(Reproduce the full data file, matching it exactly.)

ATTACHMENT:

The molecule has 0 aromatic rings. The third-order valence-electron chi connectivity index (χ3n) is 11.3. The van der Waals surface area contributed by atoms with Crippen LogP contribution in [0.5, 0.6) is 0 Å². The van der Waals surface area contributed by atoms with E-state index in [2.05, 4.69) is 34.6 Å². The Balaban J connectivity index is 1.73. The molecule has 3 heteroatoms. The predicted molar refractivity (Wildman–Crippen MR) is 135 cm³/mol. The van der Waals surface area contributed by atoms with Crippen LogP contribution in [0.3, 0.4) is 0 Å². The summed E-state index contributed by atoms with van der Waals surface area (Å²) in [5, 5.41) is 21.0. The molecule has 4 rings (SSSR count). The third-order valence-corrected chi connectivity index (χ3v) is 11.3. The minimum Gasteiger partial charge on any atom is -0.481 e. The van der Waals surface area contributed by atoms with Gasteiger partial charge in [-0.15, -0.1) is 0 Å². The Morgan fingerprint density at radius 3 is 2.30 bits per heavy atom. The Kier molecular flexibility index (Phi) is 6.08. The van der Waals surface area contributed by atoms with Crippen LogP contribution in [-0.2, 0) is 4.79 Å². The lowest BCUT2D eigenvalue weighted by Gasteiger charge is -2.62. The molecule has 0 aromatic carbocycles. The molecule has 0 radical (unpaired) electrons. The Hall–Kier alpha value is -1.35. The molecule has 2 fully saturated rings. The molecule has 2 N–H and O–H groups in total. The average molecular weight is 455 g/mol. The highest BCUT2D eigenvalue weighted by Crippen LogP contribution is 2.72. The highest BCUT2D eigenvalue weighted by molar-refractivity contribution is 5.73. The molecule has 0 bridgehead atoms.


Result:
The molecule has 0 aromatic rings. The third-order valence-electron chi connectivity index (χ3n) is 11.3. The van der Waals surface area contributed by atoms with Crippen LogP contribution in [0.5, 0.6) is 0 Å². The van der Waals surface area contributed by atoms with E-state index in [2.05, 4.69) is 34.6 Å². The Balaban J connectivity index is 1.73. The molecule has 3 heteroatoms. The predicted molar refractivity (Wildman–Crippen MR) is 135 cm³/mol. The van der Waals surface area contributed by atoms with Crippen LogP contribution in [0.3, 0.4) is 0 Å². The summed E-state index contributed by atoms with van der Waals surface area (Å²) in [5, 5.41) is 21.0. The molecule has 4 rings (SSSR count). The third-order valence-corrected chi connectivity index (χ3v) is 11.3. The minimum Gasteiger partial charge on any atom is -0.481 e. The van der Waals surface area contributed by atoms with Gasteiger partial charge in [-0.15, -0.1) is 0 Å². The Morgan fingerprint density at radius 3 is 2.30 bits per heavy atom. The Kier molecular flexibility index (Phi) is 6.08. The van der Waals surface area contributed by atoms with Crippen LogP contribution in [-0.2, 0) is 4.79 Å². The lowest BCUT2D eigenvalue weighted by Gasteiger charge is -2.62. The molecule has 0 aromatic carbocycles. The molecule has 0 radical (unpaired) electrons. The Hall–Kier alpha value is -1.35. The molecule has 2 fully saturated rings. The molecule has 2 N–H and O–H groups in total. The average molecular weight is 455 g/mol. The highest BCUT2D eigenvalue weighted by Crippen LogP contribution is 2.72. The highest BCUT2D eigenvalue weighted by molar-refractivity contribution is 5.73. The molecule has 0 bridgehead atoms.